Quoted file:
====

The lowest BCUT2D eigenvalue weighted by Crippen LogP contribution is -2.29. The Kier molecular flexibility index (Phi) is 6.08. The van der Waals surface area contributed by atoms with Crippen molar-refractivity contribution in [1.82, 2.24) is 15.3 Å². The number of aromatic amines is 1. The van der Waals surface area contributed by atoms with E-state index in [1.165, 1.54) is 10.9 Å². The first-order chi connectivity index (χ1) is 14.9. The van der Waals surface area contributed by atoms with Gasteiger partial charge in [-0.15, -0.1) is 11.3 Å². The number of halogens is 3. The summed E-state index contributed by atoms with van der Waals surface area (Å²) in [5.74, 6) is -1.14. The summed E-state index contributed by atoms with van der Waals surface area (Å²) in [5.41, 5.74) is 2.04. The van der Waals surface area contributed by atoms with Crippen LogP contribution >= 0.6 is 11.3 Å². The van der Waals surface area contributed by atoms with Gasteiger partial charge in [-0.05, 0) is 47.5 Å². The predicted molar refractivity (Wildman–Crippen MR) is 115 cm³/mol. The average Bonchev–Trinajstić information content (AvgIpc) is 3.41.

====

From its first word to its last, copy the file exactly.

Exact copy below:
The lowest BCUT2D eigenvalue weighted by Crippen LogP contribution is -2.29. The Kier molecular flexibility index (Phi) is 6.08. The van der Waals surface area contributed by atoms with Crippen molar-refractivity contribution in [1.82, 2.24) is 15.3 Å². The number of aromatic amines is 1. The van der Waals surface area contributed by atoms with E-state index in [1.165, 1.54) is 10.9 Å². The first-order chi connectivity index (χ1) is 14.9. The van der Waals surface area contributed by atoms with Gasteiger partial charge in [-0.15, -0.1) is 11.3 Å². The number of halogens is 3. The summed E-state index contributed by atoms with van der Waals surface area (Å²) in [5.74, 6) is -1.14. The summed E-state index contributed by atoms with van der Waals surface area (Å²) in [5.41, 5.74) is 2.04. The van der Waals surface area contributed by atoms with Crippen LogP contribution >= 0.6 is 11.3 Å². The van der Waals surface area contributed by atoms with Gasteiger partial charge in [-0.05, 0) is 47.5 Å². The predicted molar refractivity (Wildman–Crippen MR) is 115 cm³/mol. The average Bonchev–Trinajstić information content (AvgIpc) is 3.41.